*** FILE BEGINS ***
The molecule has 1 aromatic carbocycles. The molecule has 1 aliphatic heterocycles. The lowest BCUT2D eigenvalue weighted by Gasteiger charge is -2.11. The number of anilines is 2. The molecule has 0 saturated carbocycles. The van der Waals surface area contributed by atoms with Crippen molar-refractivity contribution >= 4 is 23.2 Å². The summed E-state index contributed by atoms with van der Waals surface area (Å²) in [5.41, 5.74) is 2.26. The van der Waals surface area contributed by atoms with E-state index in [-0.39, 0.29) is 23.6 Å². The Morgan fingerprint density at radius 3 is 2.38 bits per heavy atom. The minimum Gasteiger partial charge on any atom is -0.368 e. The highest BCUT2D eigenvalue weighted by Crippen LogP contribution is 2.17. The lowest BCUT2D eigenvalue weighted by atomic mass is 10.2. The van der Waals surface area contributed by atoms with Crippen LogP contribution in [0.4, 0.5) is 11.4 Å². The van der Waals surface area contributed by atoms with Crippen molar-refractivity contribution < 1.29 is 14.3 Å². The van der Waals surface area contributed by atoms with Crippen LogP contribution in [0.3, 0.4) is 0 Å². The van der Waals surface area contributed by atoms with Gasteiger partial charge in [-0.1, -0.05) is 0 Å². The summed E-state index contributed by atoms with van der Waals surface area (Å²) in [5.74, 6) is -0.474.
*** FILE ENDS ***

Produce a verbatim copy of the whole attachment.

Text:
The molecule has 1 aromatic carbocycles. The molecule has 1 aliphatic heterocycles. The lowest BCUT2D eigenvalue weighted by Gasteiger charge is -2.11. The number of anilines is 2. The molecule has 0 saturated carbocycles. The van der Waals surface area contributed by atoms with Crippen molar-refractivity contribution >= 4 is 23.2 Å². The summed E-state index contributed by atoms with van der Waals surface area (Å²) in [5.41, 5.74) is 2.26. The van der Waals surface area contributed by atoms with E-state index in [-0.39, 0.29) is 23.6 Å². The Morgan fingerprint density at radius 3 is 2.38 bits per heavy atom. The minimum Gasteiger partial charge on any atom is -0.368 e. The highest BCUT2D eigenvalue weighted by Crippen LogP contribution is 2.17. The lowest BCUT2D eigenvalue weighted by atomic mass is 10.2. The van der Waals surface area contributed by atoms with Crippen LogP contribution in [0.4, 0.5) is 11.4 Å². The van der Waals surface area contributed by atoms with Crippen molar-refractivity contribution < 1.29 is 14.3 Å². The van der Waals surface area contributed by atoms with Crippen LogP contribution in [0.3, 0.4) is 0 Å². The van der Waals surface area contributed by atoms with Gasteiger partial charge in [-0.1, -0.05) is 0 Å². The summed E-state index contributed by atoms with van der Waals surface area (Å²) in [5.74, 6) is -0.474.